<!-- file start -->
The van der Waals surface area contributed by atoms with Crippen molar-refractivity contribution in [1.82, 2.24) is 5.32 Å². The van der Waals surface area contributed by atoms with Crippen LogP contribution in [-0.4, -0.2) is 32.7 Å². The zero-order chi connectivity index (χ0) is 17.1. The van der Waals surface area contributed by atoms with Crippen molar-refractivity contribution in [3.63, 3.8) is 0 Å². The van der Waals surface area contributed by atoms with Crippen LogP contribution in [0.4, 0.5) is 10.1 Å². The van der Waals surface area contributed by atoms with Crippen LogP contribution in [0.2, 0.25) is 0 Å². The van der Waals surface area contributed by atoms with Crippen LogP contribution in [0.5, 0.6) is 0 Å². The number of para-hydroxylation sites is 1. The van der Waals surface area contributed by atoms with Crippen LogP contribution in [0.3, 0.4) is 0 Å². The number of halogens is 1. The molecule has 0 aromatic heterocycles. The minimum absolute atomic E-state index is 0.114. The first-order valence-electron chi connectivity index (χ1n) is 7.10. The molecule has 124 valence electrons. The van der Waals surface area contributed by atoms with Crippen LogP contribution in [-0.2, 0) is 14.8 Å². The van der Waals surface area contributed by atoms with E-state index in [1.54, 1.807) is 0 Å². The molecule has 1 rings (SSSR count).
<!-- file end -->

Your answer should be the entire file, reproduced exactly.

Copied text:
The van der Waals surface area contributed by atoms with Crippen molar-refractivity contribution in [1.82, 2.24) is 5.32 Å². The van der Waals surface area contributed by atoms with Crippen LogP contribution in [-0.4, -0.2) is 32.7 Å². The zero-order chi connectivity index (χ0) is 17.1. The van der Waals surface area contributed by atoms with Crippen molar-refractivity contribution in [3.63, 3.8) is 0 Å². The van der Waals surface area contributed by atoms with Crippen LogP contribution in [0.4, 0.5) is 10.1 Å². The van der Waals surface area contributed by atoms with Crippen LogP contribution in [0.2, 0.25) is 0 Å². The van der Waals surface area contributed by atoms with Crippen LogP contribution in [0.5, 0.6) is 0 Å². The number of para-hydroxylation sites is 1. The van der Waals surface area contributed by atoms with Crippen LogP contribution in [0.3, 0.4) is 0 Å². The number of halogens is 1. The molecule has 0 aromatic heterocycles. The minimum absolute atomic E-state index is 0.114. The first-order valence-electron chi connectivity index (χ1n) is 7.10. The molecule has 124 valence electrons. The van der Waals surface area contributed by atoms with Crippen LogP contribution in [-0.2, 0) is 14.8 Å². The van der Waals surface area contributed by atoms with E-state index in [1.54, 1.807) is 0 Å². The molecule has 1 rings (SSSR count).